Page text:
“Flight in Word and Deed” is the theme to this issue—transcendence, explains editor Robert Stewart. His introduction is, nonetheless, a defense of the grounded nature of the literary journal as an object, something “weighty” we can hold in our hands. (“As America gets fatter, it seems to want its art to become weightless,” he writes of e-books and cyber publications). He doesn’t need to convince me that the printed page, the bound volume, the variation in texture from the uncoated paper of the pages containing stories and poems to the glossy coated stock of the extraordinary reproductions of paintings by Fabian Debora are worth their weight in pixels, providing a kind of pleasure hard to replicate in digital spheres.
Here are a few of the journal’s offerings that transported me: Chilean poet Eugenia Toledo’s poems translated by Carolyne Wright, “Qué forma dejaste en la página del olvido? / What shape did you leave on the page of oblivion?”. Poet B.H. Fairchild’s essay, “Logophilia,” in which he admits to being a victim of “falling in love with language” and whose essay is intimate, smart, and insightful. Mariko Nagai’s sculpted prose in the story “Confession.” And tremendously exciting acrylic paintings by Fabian Debora and sculpture by Juan Carlos Muñoz Hernândez, introduced by Annie Fischer in “The Art of Invention.” Ray Young Bear’s poem “From the Landscape, a Superimposition” represents both the ultimate in flight and grounded-ness: “Today there’s no equivalent.”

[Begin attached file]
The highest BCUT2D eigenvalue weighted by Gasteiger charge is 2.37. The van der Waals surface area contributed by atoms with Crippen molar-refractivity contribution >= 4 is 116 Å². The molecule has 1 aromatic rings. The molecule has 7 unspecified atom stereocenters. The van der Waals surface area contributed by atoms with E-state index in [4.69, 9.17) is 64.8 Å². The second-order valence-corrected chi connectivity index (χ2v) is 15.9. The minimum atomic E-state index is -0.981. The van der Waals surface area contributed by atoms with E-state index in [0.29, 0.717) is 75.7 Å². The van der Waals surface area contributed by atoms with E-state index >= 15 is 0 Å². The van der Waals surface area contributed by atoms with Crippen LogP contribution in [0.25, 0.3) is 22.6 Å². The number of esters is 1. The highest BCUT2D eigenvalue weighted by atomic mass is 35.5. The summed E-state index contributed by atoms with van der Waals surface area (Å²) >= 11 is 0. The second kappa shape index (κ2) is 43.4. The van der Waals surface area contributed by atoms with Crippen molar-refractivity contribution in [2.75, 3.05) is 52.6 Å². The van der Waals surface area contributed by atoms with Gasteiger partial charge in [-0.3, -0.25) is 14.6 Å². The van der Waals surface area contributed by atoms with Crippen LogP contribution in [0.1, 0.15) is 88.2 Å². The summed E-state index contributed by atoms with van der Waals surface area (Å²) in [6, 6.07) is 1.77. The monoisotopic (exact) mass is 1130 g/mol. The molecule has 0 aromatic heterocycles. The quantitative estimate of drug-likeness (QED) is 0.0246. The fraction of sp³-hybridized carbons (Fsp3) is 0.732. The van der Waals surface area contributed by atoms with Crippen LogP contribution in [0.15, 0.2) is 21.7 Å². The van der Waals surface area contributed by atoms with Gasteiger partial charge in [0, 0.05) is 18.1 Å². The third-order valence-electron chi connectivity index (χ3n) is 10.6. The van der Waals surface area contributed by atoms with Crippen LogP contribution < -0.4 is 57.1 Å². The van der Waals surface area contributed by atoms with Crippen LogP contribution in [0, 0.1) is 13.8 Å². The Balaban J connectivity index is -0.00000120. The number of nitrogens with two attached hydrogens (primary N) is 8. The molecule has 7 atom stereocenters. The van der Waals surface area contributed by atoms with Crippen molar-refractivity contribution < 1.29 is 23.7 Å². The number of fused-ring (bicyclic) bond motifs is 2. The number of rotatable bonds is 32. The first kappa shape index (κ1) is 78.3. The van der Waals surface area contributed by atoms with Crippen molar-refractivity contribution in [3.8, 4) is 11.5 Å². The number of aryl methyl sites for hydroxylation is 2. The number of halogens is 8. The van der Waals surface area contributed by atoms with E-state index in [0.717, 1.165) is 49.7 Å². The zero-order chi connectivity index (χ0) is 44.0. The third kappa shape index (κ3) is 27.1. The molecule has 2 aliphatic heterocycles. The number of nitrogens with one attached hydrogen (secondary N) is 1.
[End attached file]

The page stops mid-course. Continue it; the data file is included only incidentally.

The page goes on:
An interview with fiction writer Ethan Canin conducted by Bonnie Lyons is informative and pleasurable; and brief, but intelligent reviews of books from independent presses help me decide what might make for worthwhile future reading.
New Letters is consistently thoughtful, smart, and focused. Today, there’s no equivalent.